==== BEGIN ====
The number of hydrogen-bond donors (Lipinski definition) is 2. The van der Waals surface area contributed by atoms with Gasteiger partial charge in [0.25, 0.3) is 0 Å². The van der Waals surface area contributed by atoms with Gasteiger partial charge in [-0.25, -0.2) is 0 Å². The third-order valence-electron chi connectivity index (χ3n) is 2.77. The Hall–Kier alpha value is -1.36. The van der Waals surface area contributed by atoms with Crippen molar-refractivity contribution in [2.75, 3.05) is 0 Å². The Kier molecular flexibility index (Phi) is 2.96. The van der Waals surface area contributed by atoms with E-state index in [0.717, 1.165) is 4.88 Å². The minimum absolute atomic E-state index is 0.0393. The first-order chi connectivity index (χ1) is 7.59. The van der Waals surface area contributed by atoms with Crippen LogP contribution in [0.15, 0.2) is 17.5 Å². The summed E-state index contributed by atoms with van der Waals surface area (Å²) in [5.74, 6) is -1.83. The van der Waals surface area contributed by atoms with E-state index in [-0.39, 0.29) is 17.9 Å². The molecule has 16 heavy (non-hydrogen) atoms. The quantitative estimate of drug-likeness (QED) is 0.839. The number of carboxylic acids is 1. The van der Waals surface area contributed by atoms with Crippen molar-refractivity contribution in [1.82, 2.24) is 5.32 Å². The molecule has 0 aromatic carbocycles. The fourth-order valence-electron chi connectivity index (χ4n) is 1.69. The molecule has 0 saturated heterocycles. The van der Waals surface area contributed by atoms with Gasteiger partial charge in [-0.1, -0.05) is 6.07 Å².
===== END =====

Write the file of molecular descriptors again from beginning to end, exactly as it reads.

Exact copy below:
The number of hydrogen-bond donors (Lipinski definition) is 2. The van der Waals surface area contributed by atoms with Gasteiger partial charge in [0.25, 0.3) is 0 Å². The van der Waals surface area contributed by atoms with Gasteiger partial charge in [-0.25, -0.2) is 0 Å². The third-order valence-electron chi connectivity index (χ3n) is 2.77. The Hall–Kier alpha value is -1.36. The van der Waals surface area contributed by atoms with Crippen molar-refractivity contribution in [2.75, 3.05) is 0 Å². The Kier molecular flexibility index (Phi) is 2.96. The van der Waals surface area contributed by atoms with E-state index in [0.717, 1.165) is 4.88 Å². The minimum absolute atomic E-state index is 0.0393. The first-order chi connectivity index (χ1) is 7.59. The van der Waals surface area contributed by atoms with Crippen LogP contribution in [0.15, 0.2) is 17.5 Å². The summed E-state index contributed by atoms with van der Waals surface area (Å²) in [5.74, 6) is -1.83. The van der Waals surface area contributed by atoms with E-state index in [-0.39, 0.29) is 17.9 Å². The molecule has 16 heavy (non-hydrogen) atoms. The quantitative estimate of drug-likeness (QED) is 0.839. The number of carboxylic acids is 1. The van der Waals surface area contributed by atoms with Crippen molar-refractivity contribution in [1.82, 2.24) is 5.32 Å². The molecule has 0 aromatic carbocycles. The fourth-order valence-electron chi connectivity index (χ4n) is 1.69. The molecule has 0 saturated heterocycles. The van der Waals surface area contributed by atoms with Gasteiger partial charge in [-0.1, -0.05) is 6.07 Å².